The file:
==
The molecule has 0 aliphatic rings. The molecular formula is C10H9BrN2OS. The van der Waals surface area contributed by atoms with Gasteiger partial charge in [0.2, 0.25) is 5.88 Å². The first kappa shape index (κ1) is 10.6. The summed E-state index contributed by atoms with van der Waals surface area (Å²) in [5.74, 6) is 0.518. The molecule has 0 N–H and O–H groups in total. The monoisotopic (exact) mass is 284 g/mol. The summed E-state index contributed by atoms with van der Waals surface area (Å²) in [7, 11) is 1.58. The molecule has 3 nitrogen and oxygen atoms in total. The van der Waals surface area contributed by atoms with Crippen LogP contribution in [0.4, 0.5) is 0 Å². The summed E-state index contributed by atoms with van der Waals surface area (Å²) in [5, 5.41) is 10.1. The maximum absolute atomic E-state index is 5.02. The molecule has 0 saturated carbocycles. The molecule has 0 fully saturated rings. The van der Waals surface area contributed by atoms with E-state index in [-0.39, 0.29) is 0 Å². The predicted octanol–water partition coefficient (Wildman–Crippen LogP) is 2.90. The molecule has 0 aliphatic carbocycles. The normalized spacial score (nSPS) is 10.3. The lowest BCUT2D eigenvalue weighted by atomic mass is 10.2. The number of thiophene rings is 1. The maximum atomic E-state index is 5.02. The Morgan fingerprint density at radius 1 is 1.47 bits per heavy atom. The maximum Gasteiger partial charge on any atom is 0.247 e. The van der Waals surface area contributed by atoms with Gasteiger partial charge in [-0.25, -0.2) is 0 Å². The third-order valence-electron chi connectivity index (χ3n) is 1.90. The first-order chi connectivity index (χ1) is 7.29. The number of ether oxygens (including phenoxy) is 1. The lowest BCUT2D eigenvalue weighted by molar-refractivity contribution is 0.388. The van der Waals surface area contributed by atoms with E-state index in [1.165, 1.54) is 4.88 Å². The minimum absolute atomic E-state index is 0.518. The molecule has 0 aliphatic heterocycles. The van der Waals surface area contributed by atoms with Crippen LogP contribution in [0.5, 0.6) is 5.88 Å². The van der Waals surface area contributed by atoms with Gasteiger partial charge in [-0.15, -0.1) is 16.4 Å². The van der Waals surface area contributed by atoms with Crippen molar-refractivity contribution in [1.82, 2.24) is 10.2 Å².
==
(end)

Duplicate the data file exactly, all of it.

The molecule has 0 aliphatic rings. The molecular formula is C10H9BrN2OS. The van der Waals surface area contributed by atoms with Gasteiger partial charge in [0.2, 0.25) is 5.88 Å². The first kappa shape index (κ1) is 10.6. The summed E-state index contributed by atoms with van der Waals surface area (Å²) in [5.74, 6) is 0.518. The molecule has 0 N–H and O–H groups in total. The monoisotopic (exact) mass is 284 g/mol. The summed E-state index contributed by atoms with van der Waals surface area (Å²) in [7, 11) is 1.58. The molecule has 3 nitrogen and oxygen atoms in total. The van der Waals surface area contributed by atoms with Crippen LogP contribution in [0.4, 0.5) is 0 Å². The summed E-state index contributed by atoms with van der Waals surface area (Å²) in [5, 5.41) is 10.1. The maximum absolute atomic E-state index is 5.02. The molecule has 0 saturated carbocycles. The molecule has 0 fully saturated rings. The van der Waals surface area contributed by atoms with E-state index in [-0.39, 0.29) is 0 Å². The predicted octanol–water partition coefficient (Wildman–Crippen LogP) is 2.90. The molecule has 0 aliphatic carbocycles. The normalized spacial score (nSPS) is 10.3. The lowest BCUT2D eigenvalue weighted by atomic mass is 10.2. The number of thiophene rings is 1. The maximum atomic E-state index is 5.02. The Morgan fingerprint density at radius 1 is 1.47 bits per heavy atom. The maximum Gasteiger partial charge on any atom is 0.247 e. The van der Waals surface area contributed by atoms with Gasteiger partial charge in [-0.25, -0.2) is 0 Å². The third-order valence-electron chi connectivity index (χ3n) is 1.90. The first-order chi connectivity index (χ1) is 7.29. The number of ether oxygens (including phenoxy) is 1. The lowest BCUT2D eigenvalue weighted by molar-refractivity contribution is 0.388. The van der Waals surface area contributed by atoms with E-state index in [1.165, 1.54) is 4.88 Å². The minimum absolute atomic E-state index is 0.518. The molecule has 0 aliphatic heterocycles. The van der Waals surface area contributed by atoms with Crippen LogP contribution in [0.5, 0.6) is 5.88 Å². The van der Waals surface area contributed by atoms with Gasteiger partial charge in [-0.15, -0.1) is 16.4 Å². The van der Waals surface area contributed by atoms with Crippen molar-refractivity contribution in [1.82, 2.24) is 10.2 Å².